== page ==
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Considering the Amber series, Lord of Light , 6 Hugos, and 3 Nebulas, Zelazny has a name in the field. In fact, this novel won 1 of those Hugos. It is written with confidence and style--very professional--but is somehow flat and detached. I never got a sense of character; in fact, there are probably too many characters, as this is a story of a journey and its adventures. There are some well-worn plot devices, which, if you are of generous spirit, can be excused as age. Pace-wise, it is slow out of the gate, but has accelerated nicely by the finish line.

It is set after the Earth has been decimated by the Three Day nuclear war. Most of humanity has migrated off-world, inhabiting the systems of an alien, sapient species. Known as Vegans, this vaguely superior and aloof race has never seen a planet deliberately destroyed by its own people before. They want a real estate tour and are possibly interested in purchasing investment property. Naturally, earthlings are stereotypically resentful of the Outsider.

The immortal of This Immortal is Conrad, or Konstantin Karaghiosis, to use a more ancient name. He's century's old, due to borrowing a SF cliché in the form of radiation mutation. Zelazny intertwines his history with that of the Greek Gods, bringing some of them back to life in spirit, due to the above-mentioned borrowing. Conrad himself is on the level of Conan, but without The Barbarian. He has a wife named Cassandra who falls prey to an act of God when their island sinks into the sea, but manages a Lazarus at novel's close for a happy, however clichéd, ending. He also has a dog--the last dog on Earth, in fact--that weighs 500 pounds, with skin like an armadillo's, the disposition of a wolverine, and impeccable timing when his master's in trouble. Conrad holds the title of Commissioner of Arts, Monuments, and Archives which means he's the Earth's caretaker. He's given the job of showing a prominent Vegan who is supposedly writing a travelogue around the planet's better digs, including Egypt 's pyramids and Greece 's ancient ruins. Along for the ride are various dignitaries and politicians, including Earth's poet laureate, a couple of sex bunnies, and an assassin. Intrigue and heroic battles ensue, the standouts being “the golem-wrestler, Rolem, a creature which could be set for five times the strength of a human . . . [and] given the reflexes of an adrenalized cat” (Ace, SFBC edition, c.1966, p.66-7), and the Black Beast of Thessaly, “knock[ing] down trees as it came” (p.175).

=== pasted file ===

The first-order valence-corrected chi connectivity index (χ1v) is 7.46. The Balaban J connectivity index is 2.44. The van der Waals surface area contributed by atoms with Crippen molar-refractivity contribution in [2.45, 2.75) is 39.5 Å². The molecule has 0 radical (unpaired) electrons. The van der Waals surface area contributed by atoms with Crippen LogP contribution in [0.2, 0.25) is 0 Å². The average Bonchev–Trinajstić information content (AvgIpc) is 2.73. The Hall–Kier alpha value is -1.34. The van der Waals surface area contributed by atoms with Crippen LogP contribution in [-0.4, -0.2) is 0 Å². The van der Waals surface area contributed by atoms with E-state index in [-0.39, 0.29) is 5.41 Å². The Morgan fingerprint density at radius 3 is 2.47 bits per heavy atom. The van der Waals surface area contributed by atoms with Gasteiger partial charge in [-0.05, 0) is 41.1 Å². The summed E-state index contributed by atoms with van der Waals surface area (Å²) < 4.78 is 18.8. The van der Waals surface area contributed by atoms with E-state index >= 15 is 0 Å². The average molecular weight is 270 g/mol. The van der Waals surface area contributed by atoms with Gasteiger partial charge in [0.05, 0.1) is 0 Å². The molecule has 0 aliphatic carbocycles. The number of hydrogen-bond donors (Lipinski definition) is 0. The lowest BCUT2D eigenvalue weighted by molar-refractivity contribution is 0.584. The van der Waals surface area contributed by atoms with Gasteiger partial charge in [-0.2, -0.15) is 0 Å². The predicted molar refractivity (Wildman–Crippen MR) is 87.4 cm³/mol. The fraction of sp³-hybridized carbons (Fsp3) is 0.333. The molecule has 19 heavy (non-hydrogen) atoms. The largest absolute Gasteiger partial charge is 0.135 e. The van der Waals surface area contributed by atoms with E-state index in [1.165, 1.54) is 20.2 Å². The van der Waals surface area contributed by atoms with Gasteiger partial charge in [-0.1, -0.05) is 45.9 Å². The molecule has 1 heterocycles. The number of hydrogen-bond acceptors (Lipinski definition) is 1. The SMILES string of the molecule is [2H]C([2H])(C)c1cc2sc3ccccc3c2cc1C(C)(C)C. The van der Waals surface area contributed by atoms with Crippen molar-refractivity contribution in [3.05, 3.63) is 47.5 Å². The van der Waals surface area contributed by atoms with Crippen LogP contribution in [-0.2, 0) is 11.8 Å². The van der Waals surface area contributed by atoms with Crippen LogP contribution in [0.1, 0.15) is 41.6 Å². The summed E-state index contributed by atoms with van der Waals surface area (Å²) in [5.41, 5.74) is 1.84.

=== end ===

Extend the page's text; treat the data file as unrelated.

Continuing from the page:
Unfortunately, for my sensibilities, Zelazny seems interested in all the wrong things. He never expands an ecological theme or a sociological one. His people are all of the upper crust and there is no taste of common whitebread beyond the typical fodders. Also, inhabitants appear to be living in different time eras, with the Greeks herding goats, growing grapes, etc., while the visitors zip around in Skimmers and hang out in palaces, or office buildings, or techno-huts. I'm not really sure, since details of surroundings are lacking. In fact, throughout the novel, there's a sense of missing richness. The Hot Spot--that zone of radioactive mutants and abominations where most SF writers' glow their imaginations--is conspicuously barren of explanation and atmosphere. There are also all sorts of allusions to people and things and places you don't know, and, apparently Zelazny doesn't either. The battles and altercations, with their champions and monsters, however, are palatable and exciting. It is no wonder that he was able to sustain the Amber Chronicles through 10 novel-length installments, plus another 2 dozen or so other novels.

Roger Zelazny died in 1995 and surely his legacy will live on.

Fortunately, without my further nagging.


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